A close friend who works with toddlers in a Montessori classroom assures me that today’s children’s scissors actually cut. Doubtful of this claim, I looked on line and discovered that it does appear that today’s are vastly different from those of my childhood. So if you are young you may have trouble understanding this post.
Above are the two types of scissors available to me as a child both at home and in school. Ignore the middle one with sharp points. They would never have been on hand. As you might surmise by checking the images, these scissors were mainly designed so that when a child ran with them she would not succumb to the ever present threat “you are going to put your eye out.” They were not engineered to cut anything. Imagine trying to cut smoothly around an image drawn on a piece of paper. Not possible. Many “childish” looking art projects probably just reveal the poor tools available to the child.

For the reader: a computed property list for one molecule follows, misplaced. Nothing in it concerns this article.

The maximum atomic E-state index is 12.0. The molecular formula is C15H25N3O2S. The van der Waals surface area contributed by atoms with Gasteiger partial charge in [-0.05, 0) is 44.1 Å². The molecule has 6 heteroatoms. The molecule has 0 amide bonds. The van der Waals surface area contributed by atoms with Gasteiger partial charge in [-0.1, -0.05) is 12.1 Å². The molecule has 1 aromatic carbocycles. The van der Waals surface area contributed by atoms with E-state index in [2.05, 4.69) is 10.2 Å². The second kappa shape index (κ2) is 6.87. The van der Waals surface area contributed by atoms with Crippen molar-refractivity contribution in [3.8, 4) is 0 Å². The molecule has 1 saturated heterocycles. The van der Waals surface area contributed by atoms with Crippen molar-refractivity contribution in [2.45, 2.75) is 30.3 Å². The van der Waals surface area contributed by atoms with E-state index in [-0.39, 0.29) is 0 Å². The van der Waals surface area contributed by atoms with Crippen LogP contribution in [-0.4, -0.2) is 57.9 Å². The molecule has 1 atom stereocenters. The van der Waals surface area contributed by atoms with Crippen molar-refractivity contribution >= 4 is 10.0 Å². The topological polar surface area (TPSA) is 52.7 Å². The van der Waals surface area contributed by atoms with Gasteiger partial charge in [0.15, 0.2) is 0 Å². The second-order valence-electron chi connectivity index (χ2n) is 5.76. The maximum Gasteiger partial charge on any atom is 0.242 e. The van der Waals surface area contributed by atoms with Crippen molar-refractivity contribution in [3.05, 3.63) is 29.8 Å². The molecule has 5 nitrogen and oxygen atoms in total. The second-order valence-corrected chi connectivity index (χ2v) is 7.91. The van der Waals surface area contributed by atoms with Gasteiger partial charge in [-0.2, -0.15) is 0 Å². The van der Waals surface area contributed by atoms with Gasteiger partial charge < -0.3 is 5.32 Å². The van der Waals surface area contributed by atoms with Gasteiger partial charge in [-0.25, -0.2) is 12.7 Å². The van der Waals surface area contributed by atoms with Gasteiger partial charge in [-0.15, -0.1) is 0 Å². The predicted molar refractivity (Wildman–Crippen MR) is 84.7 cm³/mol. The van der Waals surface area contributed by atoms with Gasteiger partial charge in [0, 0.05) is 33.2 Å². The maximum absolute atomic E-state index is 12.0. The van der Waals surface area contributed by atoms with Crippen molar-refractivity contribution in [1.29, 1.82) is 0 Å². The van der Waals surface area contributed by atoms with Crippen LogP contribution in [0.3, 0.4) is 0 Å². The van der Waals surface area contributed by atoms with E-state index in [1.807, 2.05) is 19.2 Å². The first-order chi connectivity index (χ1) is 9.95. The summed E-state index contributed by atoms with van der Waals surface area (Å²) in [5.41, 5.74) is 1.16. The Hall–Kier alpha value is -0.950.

But my brother, sisters and I had a solution. My mother owned sewing scissors which she kept in the top dresser drawer in her bedroom. We were absolutely forbidden both to open her drawer and to use her scissors. Needless to say, when the need arose, we did both. Her scissors worked wonderfully, producing smooth edges with no effort. We usually remembered to return them.
I can still hear her voice, sixty years later, yelling across the house “WHO USED MY SEWING SCISSORS TO CUT PAPER?” How she knew I have no idea. And certainly none of the four of us was going to own up.